Category Archives: On The Stage

Drop the Mic with A-T

Have you ever witnessed a mic drop? It’s a victorious moment, one of personal definition and momentous achievement.

Did you just school the haters in their own schoolyard? Drop the mic! Did you just bust the fattest freestyle flow anyone has seen or heard since the’80s in Harlem? You better drop the mic!

Basically a “mic drop” (whether or not someone literally drops a microphone) is a declaration and celebration of achievement. If you’ve ever “dropped the mic,” we’d like to hear about it. Share your amazing audio victories with us. Did you win an award for something music related? Did you get a standing ovation you weren’t expecting? Whatever the nature of your victory, A-T wants to know about it.

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Robert Bigelow’s Tips on Mid-Side Mic Recording

Robert Bigelow’s Tips on Mid-Side Mic Recording

robert bigelowContinuing our series of Livestream sessions at NAB 2014, we return to Robert C. Bigelow for a new discussion on mid-side microphone recording.

While hardly a new technique, many engineers shun mid-side because they don’t know how to properly execute this technique. Luckily for us, veteran sound mixer/editor Robert Bigelow does, and he was on hand to show attendees how it’s done.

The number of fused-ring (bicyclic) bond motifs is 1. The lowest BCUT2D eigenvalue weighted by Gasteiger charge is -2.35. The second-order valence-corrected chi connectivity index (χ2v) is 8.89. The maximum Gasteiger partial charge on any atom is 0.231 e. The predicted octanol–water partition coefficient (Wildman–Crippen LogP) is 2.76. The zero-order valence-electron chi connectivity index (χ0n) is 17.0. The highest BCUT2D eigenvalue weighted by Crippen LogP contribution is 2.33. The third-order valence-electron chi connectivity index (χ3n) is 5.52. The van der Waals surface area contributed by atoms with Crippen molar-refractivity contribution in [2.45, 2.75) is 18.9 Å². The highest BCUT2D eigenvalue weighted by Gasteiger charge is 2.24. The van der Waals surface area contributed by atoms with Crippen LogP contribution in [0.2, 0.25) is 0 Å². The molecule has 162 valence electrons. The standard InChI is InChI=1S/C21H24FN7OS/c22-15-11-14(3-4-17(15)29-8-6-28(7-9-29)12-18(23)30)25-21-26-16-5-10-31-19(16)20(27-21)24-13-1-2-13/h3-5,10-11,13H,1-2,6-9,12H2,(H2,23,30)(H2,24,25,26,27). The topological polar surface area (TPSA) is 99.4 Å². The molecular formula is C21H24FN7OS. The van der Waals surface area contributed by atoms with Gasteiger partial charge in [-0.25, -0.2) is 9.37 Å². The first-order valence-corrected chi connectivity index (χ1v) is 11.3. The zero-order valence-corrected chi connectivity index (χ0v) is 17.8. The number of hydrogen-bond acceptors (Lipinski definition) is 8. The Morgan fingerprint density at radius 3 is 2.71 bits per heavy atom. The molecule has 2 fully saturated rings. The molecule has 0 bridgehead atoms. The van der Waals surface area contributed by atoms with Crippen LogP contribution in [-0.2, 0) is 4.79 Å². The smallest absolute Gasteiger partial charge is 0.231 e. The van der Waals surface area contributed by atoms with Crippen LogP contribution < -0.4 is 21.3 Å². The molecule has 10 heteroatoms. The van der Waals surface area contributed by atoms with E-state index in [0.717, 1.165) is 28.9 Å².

Mid-side microphone recording is used primarily for capturing ambient sounds and live music. It permits a wide array of stereo field sizes, much wider than with a single stereo microphone. Mid-side lets the engineer make the stereo field as wide or as narrow as desired. Here’s how it works.

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Steve Lagudi Blog Series: Guitars & Bass in a Live Setting – Acoustic Guitars, Part 1

This is the ninth installment in guest blogger Steve Lagudi’s series on Guitars & Bass in a Live Setting – if you missed his latest post – Part 2 of his series on Dynamics and Effects – you can read it here.

I know…you are probably thinking, acoustic guitars in metal and hard rock?! Yep, it does happen. There are two usual approaches when dealing with acoustics. Some have a built-in pickup, which can sound good, but oftentimes doesn’t, so using a good DI box and bypassing (setting flat) any of the tone controls can give you something better to work with. The second approach: using mics on it. Once again, it can be either a dynamic, condenser, or a combination of both mics and even a combination of the mics and the DI.

On the road again.

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